How is Instagram used by health agencies to engage with the public during the COVID-19 crisis?
Most of the images shared by major health agencies (NHS, CDC, WHO, IFRC) relate to preventive measures, health advisories, gratitude and resilience of front-line workers. Social media messaging depicting well known personalities, influencers, and celebrities received greater engagement. Furthermore, posts with inquisitive messaging, infographics, or dispelling myths/fake news/misinformation also receive more attention.
Pictures can speak a thousand words! Given the significance of images for online information sharing, a team of researchers attempted to understand how pictures on social media can be used to communicate and engage the public with health messaging during a crisis. More specifically, the research focuses on the kind of messaging that has been portrayed by the leading public health agencies through Instagram during the COVID-19 pandemic. Moreover, Instagram user engagement was assessed through likes and comments indices.
Aqdas Malik, a researcher in the Department of Computer Science collaborated with researchers from U.S. (M. Laeeq Khan, Ohio University) and Canada (Anabel Quan-Haase, Western University) to study social media posts by the World Health Organization (WHO), the United States Centers for Disease Control and Prevention (CDC), the International Federation of Red Cross and Red Crescent Societies (IFRC), and the National Health Service (NHS), UK. The team found that posts that performed very well in terms of likes and comments were those with pictures of celebrities, posts alerting/dispelling myths, fake news, or misinformation, infographics and data visualization.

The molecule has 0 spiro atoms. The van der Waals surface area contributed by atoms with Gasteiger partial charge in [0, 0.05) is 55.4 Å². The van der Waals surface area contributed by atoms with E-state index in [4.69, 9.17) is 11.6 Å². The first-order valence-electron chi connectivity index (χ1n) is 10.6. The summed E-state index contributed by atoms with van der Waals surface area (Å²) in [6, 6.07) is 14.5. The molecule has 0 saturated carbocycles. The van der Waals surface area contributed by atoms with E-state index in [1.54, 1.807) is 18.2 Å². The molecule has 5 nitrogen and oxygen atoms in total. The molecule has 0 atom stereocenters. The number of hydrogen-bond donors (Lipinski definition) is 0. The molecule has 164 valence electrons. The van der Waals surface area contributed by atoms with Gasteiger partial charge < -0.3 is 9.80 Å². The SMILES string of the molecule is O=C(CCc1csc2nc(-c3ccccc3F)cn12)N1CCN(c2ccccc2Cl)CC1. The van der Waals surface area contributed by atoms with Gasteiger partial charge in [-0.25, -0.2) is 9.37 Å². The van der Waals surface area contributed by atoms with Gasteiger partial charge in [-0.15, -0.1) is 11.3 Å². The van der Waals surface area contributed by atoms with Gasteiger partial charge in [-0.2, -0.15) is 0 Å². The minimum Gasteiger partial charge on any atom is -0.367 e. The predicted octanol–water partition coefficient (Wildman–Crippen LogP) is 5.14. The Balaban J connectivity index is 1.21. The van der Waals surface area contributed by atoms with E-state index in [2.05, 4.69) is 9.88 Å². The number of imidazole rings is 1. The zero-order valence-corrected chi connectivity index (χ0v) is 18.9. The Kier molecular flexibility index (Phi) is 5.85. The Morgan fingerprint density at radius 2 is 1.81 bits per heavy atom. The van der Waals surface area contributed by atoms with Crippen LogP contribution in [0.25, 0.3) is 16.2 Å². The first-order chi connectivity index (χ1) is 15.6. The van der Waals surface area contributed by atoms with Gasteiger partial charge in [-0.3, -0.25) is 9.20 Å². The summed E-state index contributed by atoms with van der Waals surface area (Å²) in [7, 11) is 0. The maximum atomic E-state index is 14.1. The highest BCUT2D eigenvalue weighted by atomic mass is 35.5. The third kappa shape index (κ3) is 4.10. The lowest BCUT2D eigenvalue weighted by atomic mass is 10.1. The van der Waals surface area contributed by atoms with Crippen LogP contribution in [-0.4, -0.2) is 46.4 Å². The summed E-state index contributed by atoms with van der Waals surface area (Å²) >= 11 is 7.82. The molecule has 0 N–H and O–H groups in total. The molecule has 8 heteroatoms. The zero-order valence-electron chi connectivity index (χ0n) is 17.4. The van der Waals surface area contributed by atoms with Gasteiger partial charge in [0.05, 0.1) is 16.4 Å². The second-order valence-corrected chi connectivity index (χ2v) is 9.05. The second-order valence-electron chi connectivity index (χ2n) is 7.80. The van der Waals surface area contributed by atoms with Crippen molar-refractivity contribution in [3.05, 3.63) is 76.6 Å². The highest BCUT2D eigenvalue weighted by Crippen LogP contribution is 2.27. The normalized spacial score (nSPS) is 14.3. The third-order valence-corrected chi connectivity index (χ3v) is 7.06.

"As most of the online users barely confirm the reliability of social media content before sharing with their network, huge responsibility lies on the shoulders of social media companies." said Dr. Malik; "This is critical as the majority of the public around the globe get COVID related information through social media and most of the misinformation, disinformation, and conspiracies about the pandemic has been spread through these platforms."
The team analyzed the Instagram presence of four major health agencies (NHS, CDC, WHO, IFRC) and found how the posts varied in their content theme, gender depiction, person portrayal, and image type. They compared how the different content of these posts resulted in different levels of engagement on Instagram. They found that effective strategies for public health organizations to use on Instagram include inquisitive messaging and infographics, as these performed well on the platform. This entails an effective data analytics and visualization strategy that should be employed by organizations especially for crisis and emergency risk communication.
"Instagram can be a highly engaging tool for reaching youth during crises and emergencies, in scenarios where younger demographics may not be effectively targeted by mainstream media" concludes Dr. Malik.